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Using Analytics To Drive Content Quality

How does DataCamp use data-driven product development to ensure the content of their data science courses?

At DataCamp, our mission is to help individuals and companies become data fluent by building the smartest data science education platform out there. In our quest to achieve this mission, we use data science in a big way to drive product development. This blog post will outline how our team do data-driven product development at DataCamp.

What is Data-Driven Product Development?

Data-Driven product development is all about driving product decisions using insights derived from data. The key steps in this process are:

  1. Collect Data
  2. Analyze Data
  3. Develop Insights
  4. Decide Actions
  5. Test Ideas
  6. Integrate into Product
  7. Monitor Metrics

If you have used DataCamp, you would know that our mantra is “Learning by Doing”. Interactive coding exercises constitute an important portion of a user’s learning experience, and so we spend a lot of time trying to improve and optimize this experience. Below, you can see a flow diagram that sketches the process a user takes while attempting an interactive exercise.

Figure 1 | Exercise Flow

Users start an exercise by reading the assignment text. Subsequently, they read the instructions, read the sample code, and start writing code to complete the exercise. They run their code and submit it to check for correctness.

Figure 2 | Submission Correctness Tests (SCTs)

If they fail in their attempt, they are provided feedback by the submission correctness tests (SCTs). They read the SCT feedback and edit their code to complete the exercise. If they don’t succeed in solving the exercise with the help of SCT feedback, they ask for hints. If the hints don’t help, they ask for the solution.

Given this flow, one of the key questions our team wanted to understand was what drove engagement (completion rates) and content quality (hint usage, solution usage). An extensive analysis of the data revealed some interesting insights:

  1. User: A user’s preparedness for the course as measured by the percentage of prerequisites completed played a significant role in engagement. As one would expected, users who were better prepared, were more likely to complete exercises without asking for hints or solution.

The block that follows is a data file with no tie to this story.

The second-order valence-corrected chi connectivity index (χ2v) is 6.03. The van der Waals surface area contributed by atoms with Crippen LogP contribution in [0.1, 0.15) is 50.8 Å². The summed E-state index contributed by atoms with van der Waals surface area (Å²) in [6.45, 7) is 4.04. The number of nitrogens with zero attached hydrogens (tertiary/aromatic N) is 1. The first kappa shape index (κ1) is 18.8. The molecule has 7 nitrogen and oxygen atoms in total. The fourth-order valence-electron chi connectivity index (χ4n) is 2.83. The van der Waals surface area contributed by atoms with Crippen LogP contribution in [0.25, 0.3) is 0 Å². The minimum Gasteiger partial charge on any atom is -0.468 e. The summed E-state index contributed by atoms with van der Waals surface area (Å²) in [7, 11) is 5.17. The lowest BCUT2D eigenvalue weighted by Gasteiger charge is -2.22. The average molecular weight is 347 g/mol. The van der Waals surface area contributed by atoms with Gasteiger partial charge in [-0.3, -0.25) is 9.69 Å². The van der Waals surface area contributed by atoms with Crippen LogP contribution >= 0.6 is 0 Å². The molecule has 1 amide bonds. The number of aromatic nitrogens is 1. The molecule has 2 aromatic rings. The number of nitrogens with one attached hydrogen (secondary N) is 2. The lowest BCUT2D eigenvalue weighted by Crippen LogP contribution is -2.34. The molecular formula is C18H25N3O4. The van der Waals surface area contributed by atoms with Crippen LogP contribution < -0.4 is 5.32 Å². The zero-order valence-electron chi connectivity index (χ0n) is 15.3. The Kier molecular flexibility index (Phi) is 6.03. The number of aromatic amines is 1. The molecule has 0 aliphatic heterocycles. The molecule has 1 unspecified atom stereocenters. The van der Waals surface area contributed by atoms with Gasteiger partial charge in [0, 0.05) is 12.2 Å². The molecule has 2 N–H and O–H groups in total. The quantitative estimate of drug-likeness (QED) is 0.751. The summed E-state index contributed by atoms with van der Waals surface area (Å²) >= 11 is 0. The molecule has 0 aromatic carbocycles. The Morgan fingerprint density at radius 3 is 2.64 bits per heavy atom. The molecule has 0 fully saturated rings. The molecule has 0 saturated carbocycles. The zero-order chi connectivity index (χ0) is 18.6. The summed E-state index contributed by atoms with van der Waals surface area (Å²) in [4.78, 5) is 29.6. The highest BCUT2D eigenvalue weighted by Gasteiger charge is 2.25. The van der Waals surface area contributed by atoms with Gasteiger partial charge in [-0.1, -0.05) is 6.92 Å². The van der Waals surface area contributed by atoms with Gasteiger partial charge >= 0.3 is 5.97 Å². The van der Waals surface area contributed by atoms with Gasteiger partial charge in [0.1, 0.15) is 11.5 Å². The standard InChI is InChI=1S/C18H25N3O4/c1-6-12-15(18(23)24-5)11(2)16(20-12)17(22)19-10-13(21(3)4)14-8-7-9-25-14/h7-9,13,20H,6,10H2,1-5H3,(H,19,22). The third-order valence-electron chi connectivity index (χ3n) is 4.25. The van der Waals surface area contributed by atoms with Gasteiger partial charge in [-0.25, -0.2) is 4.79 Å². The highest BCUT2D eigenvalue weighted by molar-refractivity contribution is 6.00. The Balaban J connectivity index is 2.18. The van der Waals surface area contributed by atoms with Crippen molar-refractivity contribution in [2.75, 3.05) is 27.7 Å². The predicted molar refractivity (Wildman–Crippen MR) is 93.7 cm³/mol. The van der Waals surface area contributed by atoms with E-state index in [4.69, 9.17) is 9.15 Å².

2. Content: The biggest driver of engagement and quality was the length of instructions. Every 100 characters of instructions, resulted in a 3.7 percentage points reduction in completion rates. Essentially, exercises with longer instructions often required the user to solve multiple problems and write more code, thereby increasing the scope for making mistakes, and getting frustrated. It also increased the loop between a learner trying out something and getting formative feedback, that affects the learning experience.


Armed with these insights, we set out to make product decisions that would help improve the learning experience.

Create Content Guidelines

First, we wanted a scalable mechanism to ensure that all our content satisfies some rules (e.g. length of instructions) that would ensure a consistently good learning experience. So we developed detailed guidelines around content, like number of instructions, length of instructions, length of assignment text etc, that are communicated clearly to instructors and automatically enforced by the Teach App.

Figure 3 | Content Guidelines for Courses (Illustrative)

You can read more about our content guidelines here.

Develop New Exercise Types

Sometimes it becomes necessary to make users solve multiple problems in a single exercise to ensure learning. In order to support this, we developed two new exercise types TabExercise and BulletExercise, that allow instructors to break down a large problem into multiple steps, letting the user tackle one step at a time.

Figure 4 | Bullet Exercise

This keeps the cognitive load low by letting the user focus on one thing at a time, and allows them to get feedback after each step, reducing the complexity associated with exercises with long instructions.

Initial data shows that these exercise types lower the percentage of users requesting a hint or a solution by 25 - 50%, have better ratings, and provide an improved learning experience.

You can read more about these new exercise types in this blog post.

Expose Content Quality Metrics

Finally, given the importance of these content quality metrics, we wanted to expose it to our instructors so that they are constantly aware of how their course is performing and what exercises require attention. We expose these metrics directly through our Teach App as well as a standalone dashboard, that allows instructors to understand the performance of their course at a very granular level.

Figure 3 | Content Quality Metrics in the Teach App


A data-driven approach to product development is key to driving changes that move the needle in a positive direction. It has helped us make important changes that have improved user experience and learning. A key element of a data-driven approach is to quickly iterate through a cycle of analysis, action, testing, and rollout. We have recently started putting in place systems to help us conduct product and content tests to take advantage of this feedback loop. We will write about our experience with testing in a later blog post.

If you want yourself or your organization to benefit from data-driven development and decision making, you can sign up for DataCamp and take advantage of the extensive set of courses and projects that we have. If you are interested in sharing your expertise and building a course for us, please visit us here to get started.